Do You Have a Crisis Management Plan?
How should your association communicate during a crisis?
If you have a plan, that’s awesome, and good for you. Check your progress against these objectives. If you don’t (and you’re not alone) let’s make it happen.
The first step is to identify your objective. Answer the question: “Where do we want to be positioned when this is all over?” This is the starting point for your crisis management plan.
Your plan should cover four groups:
- Your Board
- Your Members
- Your Employees
- Your (other) Key Stakeholders
In all cases, the plan should help to alleviate fears, identify opportunities, and show your leadership in helping each group that is affected to get through the crisis. At the moment of writing this blog, the current crisis is the COVID-19 pandemic and it affects all four of these groups.
It also affects the global economy. Government debt could soar, and when the crisis is over, there could be downward pressure on all government spending. Ensure that your plan covers the early stages of the most likely scenarios in the aftermath of the crisis.
Your crisis management plan should be created by the board with senior management.
- Identify where you want to be positioned with each group at the end of the crisis.
- Create an action plan to accomplish this.
With your action plan in place, focus on how you are communicating with each group.
Each director will be experiencing their own stress and for many it will be hard to focus on their leadership role as a director. You want to help them feel supported and well-informed. Keep in mind they’re on the front lines and members will be asking them difficult questions and looking for leadership.
- Be proactive. Give them information before they ask.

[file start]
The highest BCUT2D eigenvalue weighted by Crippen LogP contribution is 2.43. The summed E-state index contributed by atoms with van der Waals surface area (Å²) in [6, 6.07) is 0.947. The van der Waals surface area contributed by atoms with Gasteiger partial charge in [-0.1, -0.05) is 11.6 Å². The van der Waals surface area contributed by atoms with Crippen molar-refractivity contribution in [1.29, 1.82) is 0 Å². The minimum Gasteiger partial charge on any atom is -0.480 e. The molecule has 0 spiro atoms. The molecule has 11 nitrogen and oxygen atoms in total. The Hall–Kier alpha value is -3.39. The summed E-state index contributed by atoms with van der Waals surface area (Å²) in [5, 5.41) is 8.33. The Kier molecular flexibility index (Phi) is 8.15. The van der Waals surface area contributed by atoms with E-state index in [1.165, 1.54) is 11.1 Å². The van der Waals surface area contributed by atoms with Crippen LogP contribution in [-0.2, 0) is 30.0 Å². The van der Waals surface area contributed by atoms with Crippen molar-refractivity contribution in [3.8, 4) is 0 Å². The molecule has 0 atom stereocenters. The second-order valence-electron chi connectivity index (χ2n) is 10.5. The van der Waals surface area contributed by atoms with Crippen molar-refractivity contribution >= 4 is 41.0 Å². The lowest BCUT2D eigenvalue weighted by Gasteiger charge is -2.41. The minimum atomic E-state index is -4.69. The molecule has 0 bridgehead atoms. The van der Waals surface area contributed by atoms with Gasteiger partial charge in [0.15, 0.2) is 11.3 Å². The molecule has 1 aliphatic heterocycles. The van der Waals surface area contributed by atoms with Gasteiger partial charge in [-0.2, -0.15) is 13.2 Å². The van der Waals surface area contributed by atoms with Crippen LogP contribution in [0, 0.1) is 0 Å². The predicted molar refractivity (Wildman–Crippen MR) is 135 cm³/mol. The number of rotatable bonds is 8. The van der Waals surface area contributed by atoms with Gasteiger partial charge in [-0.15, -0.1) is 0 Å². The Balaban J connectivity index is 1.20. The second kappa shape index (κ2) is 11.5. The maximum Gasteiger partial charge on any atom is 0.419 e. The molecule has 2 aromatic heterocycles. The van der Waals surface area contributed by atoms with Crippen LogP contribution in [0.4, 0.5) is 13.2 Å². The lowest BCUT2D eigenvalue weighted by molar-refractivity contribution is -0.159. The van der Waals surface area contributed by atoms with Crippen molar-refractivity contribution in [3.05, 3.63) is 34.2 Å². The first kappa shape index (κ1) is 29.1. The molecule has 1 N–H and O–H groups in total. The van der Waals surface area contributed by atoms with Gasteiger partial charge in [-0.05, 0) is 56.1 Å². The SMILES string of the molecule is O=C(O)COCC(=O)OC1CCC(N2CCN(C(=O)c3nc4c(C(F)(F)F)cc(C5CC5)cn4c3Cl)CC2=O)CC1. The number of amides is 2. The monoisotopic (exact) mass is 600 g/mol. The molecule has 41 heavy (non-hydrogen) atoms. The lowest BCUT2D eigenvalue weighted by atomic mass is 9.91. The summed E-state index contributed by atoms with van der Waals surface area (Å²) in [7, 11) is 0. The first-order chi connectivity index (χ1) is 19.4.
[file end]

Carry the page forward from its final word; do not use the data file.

- Let them know what the association is doing, seeing and hearing.
- Be prepared for a lack of quorum at board meetings. Consider passing a board resolution for a specific period that in the event of a lack of quorum the board delegates decision making to those directors that are in attendance.
- Be positive and supportive. Give positive reinforcement on an individual basis.
- Communicate consistently. Keep it focused and meaningful. Tell them:
- What’s happening?
- What are you doing for them?
- What do you recommend that they do?
- Be positive and supportive.
- Let them know what they can do to avoid a negative outcome for the organisation and how they can contribute to the best possible outcome.
- Be honest. If layoffs are likely, give them an idea of how extensive this might be and when it could happen.
Your (other) Key Stakeholders
- Talk to them. Find out how you can collaborate together to deliver consistent messaging.
- Take the lead.
- Leverage each others’ resources.
- Be positive and supportive.
It’s only human to want to hide under your desk in the fetal position. Resist the urge. This is our time. Now if ever, is the time to show our leadership.
- Create your crisis management plan.
- Ensure your plan includes your communication strategy.
- Keep putting one foot in front of the other.
Hang in there. Challenge is opportunity.
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